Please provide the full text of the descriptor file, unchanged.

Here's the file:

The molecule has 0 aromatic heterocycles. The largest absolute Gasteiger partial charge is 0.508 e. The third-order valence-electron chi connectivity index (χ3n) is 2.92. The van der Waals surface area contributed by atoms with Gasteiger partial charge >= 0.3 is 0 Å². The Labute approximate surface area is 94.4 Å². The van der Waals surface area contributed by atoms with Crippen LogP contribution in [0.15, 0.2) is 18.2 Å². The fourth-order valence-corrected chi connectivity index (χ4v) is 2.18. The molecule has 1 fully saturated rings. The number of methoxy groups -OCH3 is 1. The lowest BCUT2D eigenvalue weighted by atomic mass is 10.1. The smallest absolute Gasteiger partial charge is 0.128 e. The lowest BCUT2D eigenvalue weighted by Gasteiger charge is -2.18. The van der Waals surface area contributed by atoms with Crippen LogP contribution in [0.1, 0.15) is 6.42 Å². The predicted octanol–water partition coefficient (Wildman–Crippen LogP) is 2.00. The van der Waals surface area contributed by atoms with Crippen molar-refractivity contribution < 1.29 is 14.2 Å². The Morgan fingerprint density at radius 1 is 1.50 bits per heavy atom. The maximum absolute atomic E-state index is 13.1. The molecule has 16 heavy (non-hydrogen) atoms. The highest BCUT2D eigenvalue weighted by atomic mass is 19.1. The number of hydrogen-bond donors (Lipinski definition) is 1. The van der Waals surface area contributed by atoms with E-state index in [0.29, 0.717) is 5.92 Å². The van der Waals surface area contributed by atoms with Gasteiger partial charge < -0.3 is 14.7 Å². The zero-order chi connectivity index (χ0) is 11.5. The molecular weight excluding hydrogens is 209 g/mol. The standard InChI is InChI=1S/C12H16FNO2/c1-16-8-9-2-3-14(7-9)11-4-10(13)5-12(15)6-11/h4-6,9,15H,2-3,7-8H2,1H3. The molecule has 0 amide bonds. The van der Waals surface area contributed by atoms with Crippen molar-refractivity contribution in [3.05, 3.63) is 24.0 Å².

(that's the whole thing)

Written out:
The molecule has 0 aromatic heterocycles. The largest absolute Gasteiger partial charge is 0.508 e. The third-order valence-electron chi connectivity index (χ3n) is 2.92. The van der Waals surface area contributed by atoms with Gasteiger partial charge >= 0.3 is 0 Å². The Labute approximate surface area is 94.4 Å². The van der Waals surface area contributed by atoms with Crippen LogP contribution in [0.15, 0.2) is 18.2 Å². The fourth-order valence-corrected chi connectivity index (χ4v) is 2.18. The molecule has 1 fully saturated rings. The number of methoxy groups -OCH3 is 1. The lowest BCUT2D eigenvalue weighted by atomic mass is 10.1. The smallest absolute Gasteiger partial charge is 0.128 e. The lowest BCUT2D eigenvalue weighted by Gasteiger charge is -2.18. The van der Waals surface area contributed by atoms with Crippen LogP contribution in [0.1, 0.15) is 6.42 Å². The predicted octanol–water partition coefficient (Wildman–Crippen LogP) is 2.00. The van der Waals surface area contributed by atoms with Crippen molar-refractivity contribution < 1.29 is 14.2 Å². The Morgan fingerprint density at radius 1 is 1.50 bits per heavy atom. The maximum absolute atomic E-state index is 13.1. The molecule has 16 heavy (non-hydrogen) atoms. The highest BCUT2D eigenvalue weighted by atomic mass is 19.1. The number of hydrogen-bond donors (Lipinski definition) is 1. The van der Waals surface area contributed by atoms with E-state index in [0.29, 0.717) is 5.92 Å². The van der Waals surface area contributed by atoms with Gasteiger partial charge < -0.3 is 14.7 Å². The zero-order chi connectivity index (χ0) is 11.5. The molecular weight excluding hydrogens is 209 g/mol. The standard InChI is InChI=1S/C12H16FNO2/c1-16-8-9-2-3-14(7-9)11-4-10(13)5-12(15)6-11/h4-6,9,15H,2-3,7-8H2,1H3. The molecule has 0 amide bonds. The van der Waals surface area contributed by atoms with Crippen molar-refractivity contribution in [3.05, 3.63) is 24.0 Å².